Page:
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1. A Look Back

This must have been the winter of 1970 / 1971 around the time of UK decimalisation. Sweet sixteen, in the snow outside my parent's house in Maidstone, wearing my first leather jacket (still got it) and Dad's old RAF boots. My first ever car was this 1960 Berkeley T60. In those days you could drive a 3-wheeler on a bike license at age 16 and even (kind-of) get away with driving it alone as a learner by sticking a kitchen stool on the passenger seat so you couldn't take a passenger. (We had some fold-up kitchen stools at the time...wink, wink).

The range of Berkeley cars was a collaboration between designer Lawrie Bond and Berkeley Coachworks who were one of the largest manufacturers of caravans in Europe. It was an ideal project for Berkeley, who had developed considerable skills in the use of Glass Reinforced Plastic(GRP), and were looking for something to fill the gaps in the seasonal caravan market. What they wanted to build was "a car good enough to win World 750cc races... but cheap, safe, easily repairable and pretty'. The collaboration lasted only four years between 1956 and 1960 during which time around 4100 cars were made, of which 1600 were T60's

When I was sixteen, in 1970, there were still quite a few around - two of my friends had one. I can clearly remember first seeing this one at a petrol station on my way home from work and asking the owner if he wanted to sell it. He did - and £100 soon changed hands. Now, for an apprentice earning around £6 a week, £100 was a lot of wedge, but I was starting to earn a few quid with my first working band, 'HYDE' so I guess I must have sold something and somehow manage to scrape it up.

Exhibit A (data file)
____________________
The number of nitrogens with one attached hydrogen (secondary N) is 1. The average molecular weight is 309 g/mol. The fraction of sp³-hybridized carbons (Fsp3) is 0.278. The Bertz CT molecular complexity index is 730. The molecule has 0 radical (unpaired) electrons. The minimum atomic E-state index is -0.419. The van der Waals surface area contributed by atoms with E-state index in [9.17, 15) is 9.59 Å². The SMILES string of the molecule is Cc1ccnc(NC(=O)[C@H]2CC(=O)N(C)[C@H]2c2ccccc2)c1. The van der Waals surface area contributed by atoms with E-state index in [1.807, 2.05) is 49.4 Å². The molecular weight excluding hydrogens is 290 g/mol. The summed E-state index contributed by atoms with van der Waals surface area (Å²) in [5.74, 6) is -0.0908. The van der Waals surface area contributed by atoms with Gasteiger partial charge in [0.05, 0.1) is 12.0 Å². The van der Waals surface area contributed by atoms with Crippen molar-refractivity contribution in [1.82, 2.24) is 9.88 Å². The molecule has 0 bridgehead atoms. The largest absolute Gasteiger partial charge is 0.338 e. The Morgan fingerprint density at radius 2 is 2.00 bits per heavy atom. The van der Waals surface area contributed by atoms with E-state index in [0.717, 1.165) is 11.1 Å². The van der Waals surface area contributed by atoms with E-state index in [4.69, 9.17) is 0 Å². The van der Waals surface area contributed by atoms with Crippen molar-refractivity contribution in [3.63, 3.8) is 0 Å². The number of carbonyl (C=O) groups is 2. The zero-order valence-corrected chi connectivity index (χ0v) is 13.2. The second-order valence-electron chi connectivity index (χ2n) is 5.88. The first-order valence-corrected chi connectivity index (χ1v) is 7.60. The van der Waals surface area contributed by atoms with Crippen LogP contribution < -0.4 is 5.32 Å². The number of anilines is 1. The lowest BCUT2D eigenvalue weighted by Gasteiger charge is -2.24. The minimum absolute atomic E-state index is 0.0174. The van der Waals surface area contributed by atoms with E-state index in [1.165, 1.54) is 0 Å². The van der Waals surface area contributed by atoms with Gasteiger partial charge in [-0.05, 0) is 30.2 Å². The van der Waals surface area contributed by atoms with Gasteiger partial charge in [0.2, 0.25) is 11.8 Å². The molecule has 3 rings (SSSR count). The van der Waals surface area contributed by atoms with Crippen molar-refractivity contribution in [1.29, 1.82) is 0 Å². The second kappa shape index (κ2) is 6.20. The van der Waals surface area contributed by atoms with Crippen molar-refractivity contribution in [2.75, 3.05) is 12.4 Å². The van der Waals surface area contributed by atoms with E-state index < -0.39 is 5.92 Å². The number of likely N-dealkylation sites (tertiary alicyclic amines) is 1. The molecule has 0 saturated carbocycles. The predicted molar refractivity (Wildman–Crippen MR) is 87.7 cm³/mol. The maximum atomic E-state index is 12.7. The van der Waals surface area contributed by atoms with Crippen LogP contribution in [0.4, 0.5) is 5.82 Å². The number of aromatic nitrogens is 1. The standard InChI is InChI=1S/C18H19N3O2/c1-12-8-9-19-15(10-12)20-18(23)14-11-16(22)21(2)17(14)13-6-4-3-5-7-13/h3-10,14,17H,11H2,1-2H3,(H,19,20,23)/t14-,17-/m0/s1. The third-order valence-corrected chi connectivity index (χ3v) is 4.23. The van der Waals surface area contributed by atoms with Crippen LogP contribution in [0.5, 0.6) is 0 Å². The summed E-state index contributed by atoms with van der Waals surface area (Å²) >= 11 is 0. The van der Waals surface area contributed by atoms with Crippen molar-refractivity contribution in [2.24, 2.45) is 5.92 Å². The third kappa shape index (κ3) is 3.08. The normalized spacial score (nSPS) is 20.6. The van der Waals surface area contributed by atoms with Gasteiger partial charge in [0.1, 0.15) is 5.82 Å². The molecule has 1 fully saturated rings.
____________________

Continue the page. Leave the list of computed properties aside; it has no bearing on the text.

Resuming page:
Most T60's - mine included, had an Excelsior, 328cc, two-stroke twin engine, a four speed box with reverse and an electric starter. Some had the 500cc triple engine and the four-wheeled B95 version had a 700cc Royal Enfield twin engine. The electric starter was very cool compared to the starting procedure of Villiers-engined Bond 3 wheelers. Their uncool owners had to open the bonnet, swing a leg inside and kick-start the engine. !!!

The bottom picture below shows the sporty dash and standard wood-rim steering wheel. There's also my first real bike - an AJS 250 and my little Brother's 'Chopper' in front.

The offside headlamp cover is missing in the first picture because I'd just collected the car from 'Mech-Spray' in Rochester who had repaired the offside front wing after I pulled out of Maidstone's 'Square Hill' junction, without looking, into the path of a Transit. Duhhh! The first and last time I ever did that!! I was just a few months into my apprenticeship and knew little about glassfibre but that's how it was - we all learned very fast - a year later I'd have done it all myself. I can also recall struggling to get the car through an MoT because of worn king-pin bushes. With limited funds and knowledge, the best I could do at the time was to take-up the wear with some brass shim-stock. A few months later I'd have had the skills to turn-up some new bushes in the Training School's machine shop and replace them properly. The single, trailing shoe, handbrake on the rear wheel was also an MoT challenge but my experience with bikes and some help from my Dad soon had it converted to 'Leading Shoe'.
Apart from maintenance and bolting the heavy Chrome Jaguar to the bonnet, I never really did much to it. I had a few short months of fun, but as soon as I passed the Car Driving Test on my 17th Birthday, it was sold to buy a Thames 15cwt van to lug around my band gear.

Roll on over forty years and a friend told me that he had a Berkeley T60 unfinished project for sale. It was all in pieces but he had mounted a Honda CX500 engine in a modified Mini front subframe and conceived a mounting plan for the body, drive shafts, prop shaft and rear wheel. Nostalgia got the better of me and once again, I was the owner of a Berkeley T60. Soon after the purchase, however, work priorities changed and the project was stored for several years. But not before I bought and commissioned the trimming of a pair of very appropriate little bucket seats in sumptuous black connolly leather.

Buried beneath a pile of P4 parts and stored furniture is the body shell.

..... and here's the front subframe and engine - trapped amidst all sorts of stored stuff.

I'd better get digging then.

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